And saying, Sirs, why do you these things? We also are men of like passions with you…
It has been perhaps too much the fashion to leave out this topic from our teaching. The Christian minister's one business is to preach Christ. But is he therefore bound to narrow his teaching to some one or two of Christ's doctrines? I do not find our Lord Himself, nor His apostles, refusing the topics of what is called the religion of nature. These things are the avenues of the gospel.
I. GOD'S WITNESSES.
1. Paul says distinctly that nature is God's witness (Romans 1:20). Men may argue themselves out of anything: and so they may argue themselves out of the belief that this fair world, with its bright lights and its fruitful seasons, its ordinances of day and night, of life given and life replenished, is a proof of a personal Creator. But we can heartily echo the wise saying, "Nature could no more have made me, than fashion could have made the coat I wear."
2. And Providence too is God's witness. We can say with perfect confidence to any young man whose course in life is still undecided for good or evil, there is no doubt that that power, whatever it be, which presides over the course of the world is a power which loves righteousness and hates iniquity. If you live morally and religiously you will live, on the whole, happily. Act as if there were no God, and you will live to curse the day when you first gave way to temptation. Somehow or other human life is so ordered that in the long run it is well with the righteous and ill with the wicked.
3. And who shall deny that God has a witness also in the human conscience? What is this strange thing within me which presumes to sit in judgment upon myself? this thing which certainly I did not place there, and which however I may disregard and disobey I cannot wholly dethrone, but something through which God still communicates with me still threatens, punishes? These elementary evidences are too much left out or slurred over in our modern teaching. And they lie under all that is more distinctively Christian. It is only a man with a conscience to whom Christ can call. It is only a man whom Nature has instructed and Providence has disciplined who can feel the mercy of a gospel or see any beauty in a Saviour that he should desire Him. My brethren, have we all learned these elementary lessons? For these also, like the gospel, may be first disregarded and at last denied. And then, with them, goes all else; all living sense of responsibility, all godly fear, all quickening and sustaining hope.
4. Nor has God left Himself without a witness to you. You did not bring yourselves into being, nor can you preserve for one day, by any choice or any providence of your own, the very spark and seed of life. And as the gift, and the continuance, of being, so also the things which have befallen you; sickness and health, sorrow and joy, failure and success, danger and deliverance, neglect and love have been rather ordered for you than chosen by you. And not only so; but something within tells you how tenderly and how forbearingly you have been dealt with; that you have not been forgotten in trouble, nor let alone ill sin, nor rewarded entirely according to your wickedness: the lot assigned you has been even more medicinal than penal, and yet more evidently considerate and personal than either. These things your better self confesses to you; and the experience of life has been to you God's witness.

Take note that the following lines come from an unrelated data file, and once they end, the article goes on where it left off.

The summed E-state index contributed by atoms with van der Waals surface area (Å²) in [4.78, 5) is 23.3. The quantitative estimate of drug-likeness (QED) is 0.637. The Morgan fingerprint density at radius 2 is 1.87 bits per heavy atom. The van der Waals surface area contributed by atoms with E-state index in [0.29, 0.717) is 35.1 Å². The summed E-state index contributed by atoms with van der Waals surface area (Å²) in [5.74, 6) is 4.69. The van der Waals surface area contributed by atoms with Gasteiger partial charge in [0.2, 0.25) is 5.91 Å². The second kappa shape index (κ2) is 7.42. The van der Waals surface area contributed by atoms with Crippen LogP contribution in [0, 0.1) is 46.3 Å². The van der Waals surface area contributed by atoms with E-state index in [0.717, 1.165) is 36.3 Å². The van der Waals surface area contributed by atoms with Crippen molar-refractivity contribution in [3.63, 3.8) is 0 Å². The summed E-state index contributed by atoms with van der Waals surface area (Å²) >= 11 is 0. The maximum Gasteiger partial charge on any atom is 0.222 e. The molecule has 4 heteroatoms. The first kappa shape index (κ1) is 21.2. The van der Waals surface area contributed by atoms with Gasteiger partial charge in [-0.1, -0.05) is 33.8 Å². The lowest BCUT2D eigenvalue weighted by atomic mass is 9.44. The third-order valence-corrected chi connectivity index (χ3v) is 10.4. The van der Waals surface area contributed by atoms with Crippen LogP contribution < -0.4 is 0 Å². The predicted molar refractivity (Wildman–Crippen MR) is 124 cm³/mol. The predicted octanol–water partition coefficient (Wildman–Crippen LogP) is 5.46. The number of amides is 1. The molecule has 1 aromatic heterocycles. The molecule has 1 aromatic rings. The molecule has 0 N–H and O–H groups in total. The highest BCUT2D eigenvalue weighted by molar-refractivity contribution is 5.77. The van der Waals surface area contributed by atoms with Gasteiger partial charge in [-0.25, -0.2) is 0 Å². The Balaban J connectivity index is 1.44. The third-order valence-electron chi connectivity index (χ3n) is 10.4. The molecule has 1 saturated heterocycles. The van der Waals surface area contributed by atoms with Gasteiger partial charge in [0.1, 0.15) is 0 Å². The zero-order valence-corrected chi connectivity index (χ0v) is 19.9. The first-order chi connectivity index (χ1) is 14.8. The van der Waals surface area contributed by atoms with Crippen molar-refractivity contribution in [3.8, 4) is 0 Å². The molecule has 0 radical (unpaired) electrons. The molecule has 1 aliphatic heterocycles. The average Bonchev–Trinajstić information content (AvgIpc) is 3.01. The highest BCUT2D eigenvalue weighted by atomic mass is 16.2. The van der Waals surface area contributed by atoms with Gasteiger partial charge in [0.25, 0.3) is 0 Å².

II. TO WHAT? To His own being and character. To the fact that there is a God, and that He is this and not that; a God of truth, not of falsehood; a God of holiness, not of evil; a God of love, not of hatred. You remember how often these words close a paragraph of the Old Testament prophecies; "And ye shall know that I am the Lord." Even so it is with those evidences of which we have spoken. They are to make God known to man. And for what purpose? As a point of theory or of doctrine? As a display of Divine greatness to end with itself? Not so: but for this end which is worthy of God; "This is life eternal, that they might know Thee." "That by these ye might be partakers of the Divine nature," etc. This knowledge can be communicated only through Jesus Christ; only by the Holy Spirit of God working in man's heart as the Spirit of the Eternal Father and of the Eternal Son.
Parallel VersesKJV: And saying, Sirs, why do ye these things? We also are men of like passions with you, and preach unto you that ye should turn from these vanities unto the living God, which made heaven, and earth, and the sea, and all things that are therein:
WEB: "Men, why are you doing these things? We also are men of like passions with you, and bring you good news, that you should turn from these vain things to the living God, who made the sky and the earth and the sea, and all that is in them;